Your End of Life Matters: How to Talk with Family and Friends
The topic of death and dying has gripped the publishing world for the past several years. End-of-life decisions, once a taboo subject, are now discussed by groups of strangers at “death cafés.” People around the country have become interested in having “the conversation” with family and friends.
Perhaps the Boomer generation is beginning to feel the fleeting nature of its mortality. Or becoming caregivers for elderly parents have caused people to realize they want their end-of-life experience to be better. In any event, there is a plethora of books, articles, videos, tweets, Facebook posts, and other social media instances of best practices for what may amount to the final discussion.
At one time people believed the only absolutes were death and taxes. In the current political climate, taxes are fast becoming a minor inconvenience and avoidable by most. Death, however, will come for everyone. It is the one truly universal experience from which no one will escape.
Anne Finkelman Ziff’s new book, Your End of Life Matters: How to Talk with Family and Friends, is designed to assist the reader in developing a personal protocol in approaching end-of-life matters. In particular, this book presents an outline on how to think about “the conversation” and plan to initiate it. The “death cafés” offer someone a dry run opportunity to test out the plan and the ideas.
Discussing a person’s end-of-life plan is the most personal and intimate of anything people can do. As a rule, no one likes to talk about death, except in the abstract. It is a difficult discussion and one that, if not handled well, can trigger resentment, fear, unhappiness, and anger.
Ziff’s book gives the reader a step-by-step outline of things to think about, issues to identify, and a pathway to proceed.
The author’s style is conversational and easy to follow, even if the topics are uncomfortable and difficult. She starts by suggesting the questions one should ask of oneself before approaching anyone else.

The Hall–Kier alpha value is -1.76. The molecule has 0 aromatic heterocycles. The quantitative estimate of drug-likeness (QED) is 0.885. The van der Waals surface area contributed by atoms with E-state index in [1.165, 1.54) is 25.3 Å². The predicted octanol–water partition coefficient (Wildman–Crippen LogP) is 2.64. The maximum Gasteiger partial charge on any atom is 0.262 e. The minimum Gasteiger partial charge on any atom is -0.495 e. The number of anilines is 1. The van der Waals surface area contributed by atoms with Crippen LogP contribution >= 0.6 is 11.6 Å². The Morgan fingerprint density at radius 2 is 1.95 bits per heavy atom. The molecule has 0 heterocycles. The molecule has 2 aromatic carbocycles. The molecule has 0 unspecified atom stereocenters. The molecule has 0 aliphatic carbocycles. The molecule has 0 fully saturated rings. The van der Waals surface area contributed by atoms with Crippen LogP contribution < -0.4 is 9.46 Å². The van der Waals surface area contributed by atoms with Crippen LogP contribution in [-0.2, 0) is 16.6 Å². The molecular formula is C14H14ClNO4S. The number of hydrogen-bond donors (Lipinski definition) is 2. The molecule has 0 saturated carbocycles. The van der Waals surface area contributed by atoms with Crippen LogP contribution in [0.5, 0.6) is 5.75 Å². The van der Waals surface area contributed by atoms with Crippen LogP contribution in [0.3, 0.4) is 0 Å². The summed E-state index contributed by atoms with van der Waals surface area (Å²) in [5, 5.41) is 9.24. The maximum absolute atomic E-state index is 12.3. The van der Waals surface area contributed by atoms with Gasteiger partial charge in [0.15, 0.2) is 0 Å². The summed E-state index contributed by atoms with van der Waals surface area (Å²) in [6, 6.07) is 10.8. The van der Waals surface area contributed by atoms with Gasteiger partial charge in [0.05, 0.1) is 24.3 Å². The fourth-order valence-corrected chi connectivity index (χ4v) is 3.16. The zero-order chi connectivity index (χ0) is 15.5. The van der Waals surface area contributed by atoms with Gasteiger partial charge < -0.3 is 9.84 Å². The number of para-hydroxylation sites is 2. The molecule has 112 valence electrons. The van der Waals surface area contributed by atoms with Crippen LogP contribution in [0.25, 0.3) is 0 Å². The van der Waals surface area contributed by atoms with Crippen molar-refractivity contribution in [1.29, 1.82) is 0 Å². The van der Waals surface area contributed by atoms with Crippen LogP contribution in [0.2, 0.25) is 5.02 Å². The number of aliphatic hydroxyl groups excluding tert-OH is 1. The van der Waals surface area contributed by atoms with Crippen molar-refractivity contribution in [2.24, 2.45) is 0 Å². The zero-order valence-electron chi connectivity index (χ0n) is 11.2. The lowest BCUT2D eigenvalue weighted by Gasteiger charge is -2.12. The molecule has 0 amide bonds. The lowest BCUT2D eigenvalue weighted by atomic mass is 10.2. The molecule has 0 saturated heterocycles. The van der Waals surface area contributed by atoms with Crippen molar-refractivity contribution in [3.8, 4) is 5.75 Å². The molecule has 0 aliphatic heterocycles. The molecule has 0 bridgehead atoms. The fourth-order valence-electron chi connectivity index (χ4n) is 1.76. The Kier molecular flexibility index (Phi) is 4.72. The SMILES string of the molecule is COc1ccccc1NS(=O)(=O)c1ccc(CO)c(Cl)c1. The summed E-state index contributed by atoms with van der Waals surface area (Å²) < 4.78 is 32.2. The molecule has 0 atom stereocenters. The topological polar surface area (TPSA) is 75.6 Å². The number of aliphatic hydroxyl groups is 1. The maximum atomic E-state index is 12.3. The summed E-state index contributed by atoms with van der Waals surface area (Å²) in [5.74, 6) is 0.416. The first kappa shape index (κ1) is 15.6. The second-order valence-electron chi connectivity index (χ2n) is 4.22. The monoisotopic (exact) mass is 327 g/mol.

Ziff is a marriage and family therapist and her books gives the reader a feeling of being in a therapy session. Ziff is the therapist serving as a guide to assist the reader during a difficult time.
The book is not restricted to people who are facing death or dealing with a terminal or life-threatening illness. End-of-life discussions can be entered into by anyone at any time and under any circumstances. Ziff’s approach in this regard takes some of the fear and mystery out of the process. And, make no mistake, it is a process.
Ziff identifies six questions to answer when planning the conversation, Who?, What?, Why, How, Where?, and When? Discovering the answers to these questions requires the individual to evaluate their personal wishes, dreams, goals, attitudes, and intentions. Readers may find it helpful to view the book as a workshop on best practices.
One key point is Ziff’s point “it isn’t inevitable or even essential that communicating one’s end-of-life will be a onetime event.” The author acknowledges that once was enough when it came to her parents. But that may not be true for everyone.
It is estimated that 64% of the population has no estate plan in place. For many, there is an aversion to thinking about death. And, preparing a will or trust is planning for what happens after death. The thought frightens people. However, the mimicking an ostrich, head in the sand, look is not only counterproductive, but short-sighted.
People often think they have time to take care of things. Too often, they and their family discover that time has run out and no one knows what anyone wants. People like to control their own lives. Ziff’s book points how to do that and it involves thinking about what a person wants and how they want those wants carried out.
Ziff fills the book with stories of how other people approached this task. Everyone should be able to find at least one vignette that fits their situation.
This is a gentle book dealing with a complicated and difficult subject in a calm and safe way. Planning the conversation may appear to be calculated, but that is the point. If a person only has one chance, it is important to make the best of it.
A person who relays how they see their death, what they want, and why is doing a favor for their family and trusted friends because they will know and understand. There will be no need to wonder, “What did she want? I wish I knew. I wish I had asked.”
Anne Finkelman Ziff, through her book, guides the reader through the process and provides a roadmap that makes a difficult task almost enjoyable.